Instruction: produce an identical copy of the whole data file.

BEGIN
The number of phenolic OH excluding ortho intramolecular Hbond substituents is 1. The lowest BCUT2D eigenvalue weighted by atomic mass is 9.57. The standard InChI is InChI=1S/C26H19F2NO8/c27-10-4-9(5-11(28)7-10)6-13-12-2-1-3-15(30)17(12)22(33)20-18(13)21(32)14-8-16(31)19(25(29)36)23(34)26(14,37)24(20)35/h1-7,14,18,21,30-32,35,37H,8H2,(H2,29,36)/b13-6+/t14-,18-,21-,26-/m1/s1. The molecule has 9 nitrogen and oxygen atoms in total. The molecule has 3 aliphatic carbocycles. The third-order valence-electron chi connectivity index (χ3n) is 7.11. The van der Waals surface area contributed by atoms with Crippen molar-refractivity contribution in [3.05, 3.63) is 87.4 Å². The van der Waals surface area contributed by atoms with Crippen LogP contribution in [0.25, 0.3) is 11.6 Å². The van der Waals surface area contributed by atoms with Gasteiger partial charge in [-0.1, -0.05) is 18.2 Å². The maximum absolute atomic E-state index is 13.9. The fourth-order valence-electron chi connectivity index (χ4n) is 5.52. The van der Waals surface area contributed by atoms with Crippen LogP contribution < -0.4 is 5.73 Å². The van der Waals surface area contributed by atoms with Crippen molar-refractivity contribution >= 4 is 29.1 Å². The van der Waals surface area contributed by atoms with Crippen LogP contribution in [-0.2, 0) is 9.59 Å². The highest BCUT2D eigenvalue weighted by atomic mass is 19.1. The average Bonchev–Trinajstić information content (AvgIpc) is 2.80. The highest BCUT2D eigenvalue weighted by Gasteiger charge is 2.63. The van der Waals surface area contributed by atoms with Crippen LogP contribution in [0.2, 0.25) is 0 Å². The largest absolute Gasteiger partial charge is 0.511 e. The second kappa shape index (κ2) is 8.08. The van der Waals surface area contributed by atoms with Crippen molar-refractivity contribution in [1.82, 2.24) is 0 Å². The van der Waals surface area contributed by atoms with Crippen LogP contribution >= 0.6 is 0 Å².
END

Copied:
The number of phenolic OH excluding ortho intramolecular Hbond substituents is 1. The lowest BCUT2D eigenvalue weighted by atomic mass is 9.57. The standard InChI is InChI=1S/C26H19F2NO8/c27-10-4-9(5-11(28)7-10)6-13-12-2-1-3-15(30)17(12)22(33)20-18(13)21(32)14-8-16(31)19(25(29)36)23(34)26(14,37)24(20)35/h1-7,14,18,21,30-32,35,37H,8H2,(H2,29,36)/b13-6+/t14-,18-,21-,26-/m1/s1. The molecule has 9 nitrogen and oxygen atoms in total. The molecule has 3 aliphatic carbocycles. The third-order valence-electron chi connectivity index (χ3n) is 7.11. The van der Waals surface area contributed by atoms with Crippen molar-refractivity contribution in [3.05, 3.63) is 87.4 Å². The van der Waals surface area contributed by atoms with Crippen LogP contribution in [0.25, 0.3) is 11.6 Å². The van der Waals surface area contributed by atoms with Gasteiger partial charge in [-0.1, -0.05) is 18.2 Å². The maximum absolute atomic E-state index is 13.9. The fourth-order valence-electron chi connectivity index (χ4n) is 5.52. The van der Waals surface area contributed by atoms with Crippen LogP contribution < -0.4 is 5.73 Å². The van der Waals surface area contributed by atoms with Crippen molar-refractivity contribution >= 4 is 29.1 Å². The van der Waals surface area contributed by atoms with Crippen LogP contribution in [-0.2, 0) is 9.59 Å². The highest BCUT2D eigenvalue weighted by atomic mass is 19.1. The average Bonchev–Trinajstić information content (AvgIpc) is 2.80. The highest BCUT2D eigenvalue weighted by Gasteiger charge is 2.63. The van der Waals surface area contributed by atoms with Crippen LogP contribution in [0.2, 0.25) is 0 Å². The largest absolute Gasteiger partial charge is 0.511 e. The second kappa shape index (κ2) is 8.08. The van der Waals surface area contributed by atoms with Crippen molar-refractivity contribution in [1.82, 2.24) is 0 Å². The van der Waals surface area contributed by atoms with Crippen LogP contribution >= 0.6 is 0 Å².